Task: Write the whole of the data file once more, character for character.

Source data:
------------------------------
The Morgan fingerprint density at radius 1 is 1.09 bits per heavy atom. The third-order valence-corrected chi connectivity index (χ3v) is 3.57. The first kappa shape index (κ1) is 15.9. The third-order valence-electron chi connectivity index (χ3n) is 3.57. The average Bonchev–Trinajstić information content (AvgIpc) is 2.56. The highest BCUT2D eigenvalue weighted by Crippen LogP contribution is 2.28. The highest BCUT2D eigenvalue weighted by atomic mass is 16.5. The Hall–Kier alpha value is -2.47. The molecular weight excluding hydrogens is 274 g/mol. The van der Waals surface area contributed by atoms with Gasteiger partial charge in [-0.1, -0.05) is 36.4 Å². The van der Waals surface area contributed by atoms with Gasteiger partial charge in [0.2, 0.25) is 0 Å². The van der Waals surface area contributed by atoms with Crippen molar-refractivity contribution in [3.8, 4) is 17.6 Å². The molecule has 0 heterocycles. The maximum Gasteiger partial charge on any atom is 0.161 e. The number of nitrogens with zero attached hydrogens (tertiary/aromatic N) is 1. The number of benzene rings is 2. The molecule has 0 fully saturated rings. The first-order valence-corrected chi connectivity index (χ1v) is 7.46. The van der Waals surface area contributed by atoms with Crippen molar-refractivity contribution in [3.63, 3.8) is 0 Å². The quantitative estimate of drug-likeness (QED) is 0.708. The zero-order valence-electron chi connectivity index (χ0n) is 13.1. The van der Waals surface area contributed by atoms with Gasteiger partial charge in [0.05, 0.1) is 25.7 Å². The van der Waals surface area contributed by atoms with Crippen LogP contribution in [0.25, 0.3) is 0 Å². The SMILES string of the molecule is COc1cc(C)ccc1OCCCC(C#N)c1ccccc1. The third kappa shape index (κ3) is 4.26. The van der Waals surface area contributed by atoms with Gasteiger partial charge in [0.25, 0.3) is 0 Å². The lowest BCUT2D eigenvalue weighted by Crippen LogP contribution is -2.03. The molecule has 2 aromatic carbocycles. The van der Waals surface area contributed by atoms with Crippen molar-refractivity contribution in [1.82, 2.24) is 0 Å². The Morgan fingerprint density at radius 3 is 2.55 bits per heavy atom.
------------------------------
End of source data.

The Morgan fingerprint density at radius 1 is 1.09 bits per heavy atom. The third-order valence-corrected chi connectivity index (χ3v) is 3.57. The first kappa shape index (κ1) is 15.9. The third-order valence-electron chi connectivity index (χ3n) is 3.57. The average Bonchev–Trinajstić information content (AvgIpc) is 2.56. The highest BCUT2D eigenvalue weighted by Crippen LogP contribution is 2.28. The highest BCUT2D eigenvalue weighted by atomic mass is 16.5. The Hall–Kier alpha value is -2.47. The molecular weight excluding hydrogens is 274 g/mol. The van der Waals surface area contributed by atoms with Gasteiger partial charge in [-0.1, -0.05) is 36.4 Å². The van der Waals surface area contributed by atoms with Gasteiger partial charge in [0.2, 0.25) is 0 Å². The van der Waals surface area contributed by atoms with Crippen molar-refractivity contribution in [3.8, 4) is 17.6 Å². The molecule has 0 heterocycles. The maximum Gasteiger partial charge on any atom is 0.161 e. The number of nitrogens with zero attached hydrogens (tertiary/aromatic N) is 1. The number of benzene rings is 2. The molecule has 0 fully saturated rings. The first-order valence-corrected chi connectivity index (χ1v) is 7.46. The van der Waals surface area contributed by atoms with Crippen molar-refractivity contribution in [3.63, 3.8) is 0 Å². The quantitative estimate of drug-likeness (QED) is 0.708. The zero-order valence-electron chi connectivity index (χ0n) is 13.1. The van der Waals surface area contributed by atoms with Gasteiger partial charge in [0.05, 0.1) is 25.7 Å². The van der Waals surface area contributed by atoms with Crippen LogP contribution in [0.25, 0.3) is 0 Å². The SMILES string of the molecule is COc1cc(C)ccc1OCCCC(C#N)c1ccccc1. The third kappa shape index (κ3) is 4.26. The van der Waals surface area contributed by atoms with Gasteiger partial charge in [0.25, 0.3) is 0 Å². The lowest BCUT2D eigenvalue weighted by Crippen LogP contribution is -2.03. The molecule has 2 aromatic carbocycles. The van der Waals surface area contributed by atoms with Crippen molar-refractivity contribution in [1.82, 2.24) is 0 Å². The Morgan fingerprint density at radius 3 is 2.55 bits per heavy atom.